Thanks for the question. In my opinion, it is not the primary aim of religions to teach moral values. Often, religious institutions will, over time, elevate moral correctness or dogma to an excessive level — seemingly just so that adherents can be more easily controlled, or to create a standard of conformance that qualifies as the appearance of being religious. But when we read the scriptures of the world’s spiritual traditions, it rapidly becomes clear that there is much, much more being discussed there than “100 things we must do,” and “100 things we must not do” in order to be a moral person. Instead, the focus is often on a much more subtle development of character, or a specific quality of faith, or a transformative change in attitude, or ways to develop discernment and wisdom, or a clearly defined avenue to “all spiritual truths” — moral and otherwise. So morality, as such, really becomes a secondary property of spirituality; advanced moral values are a natural outgrowth of spiritual maturity — evidence of our progress, if you will — rather than a central aim.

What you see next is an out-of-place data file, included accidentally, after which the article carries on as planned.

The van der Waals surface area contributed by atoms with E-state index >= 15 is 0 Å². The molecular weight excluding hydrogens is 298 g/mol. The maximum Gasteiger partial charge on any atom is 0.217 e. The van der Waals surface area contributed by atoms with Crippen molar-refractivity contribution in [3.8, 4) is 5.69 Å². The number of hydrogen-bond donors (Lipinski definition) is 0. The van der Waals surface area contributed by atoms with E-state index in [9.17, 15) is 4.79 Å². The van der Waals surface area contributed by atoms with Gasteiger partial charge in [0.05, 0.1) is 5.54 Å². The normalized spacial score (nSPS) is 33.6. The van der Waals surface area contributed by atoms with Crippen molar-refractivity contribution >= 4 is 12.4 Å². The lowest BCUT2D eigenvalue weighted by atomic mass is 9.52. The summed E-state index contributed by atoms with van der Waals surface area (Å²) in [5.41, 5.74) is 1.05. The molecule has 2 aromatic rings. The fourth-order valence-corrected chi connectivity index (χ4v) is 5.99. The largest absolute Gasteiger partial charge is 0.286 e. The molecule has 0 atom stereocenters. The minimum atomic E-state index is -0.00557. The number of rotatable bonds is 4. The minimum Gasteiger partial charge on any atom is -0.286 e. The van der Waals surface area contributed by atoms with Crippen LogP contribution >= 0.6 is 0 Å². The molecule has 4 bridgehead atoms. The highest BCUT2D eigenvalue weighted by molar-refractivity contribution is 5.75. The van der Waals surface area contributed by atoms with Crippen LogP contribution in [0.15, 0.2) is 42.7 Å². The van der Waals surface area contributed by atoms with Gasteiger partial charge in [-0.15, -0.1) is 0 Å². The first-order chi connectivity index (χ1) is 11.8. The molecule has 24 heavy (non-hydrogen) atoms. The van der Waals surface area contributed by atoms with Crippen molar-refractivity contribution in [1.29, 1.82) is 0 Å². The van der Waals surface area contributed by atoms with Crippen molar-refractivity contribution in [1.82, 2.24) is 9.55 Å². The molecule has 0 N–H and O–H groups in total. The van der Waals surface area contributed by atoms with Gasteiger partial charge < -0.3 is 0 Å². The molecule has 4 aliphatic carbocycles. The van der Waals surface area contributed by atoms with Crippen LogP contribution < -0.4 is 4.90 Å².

My 2 cents.
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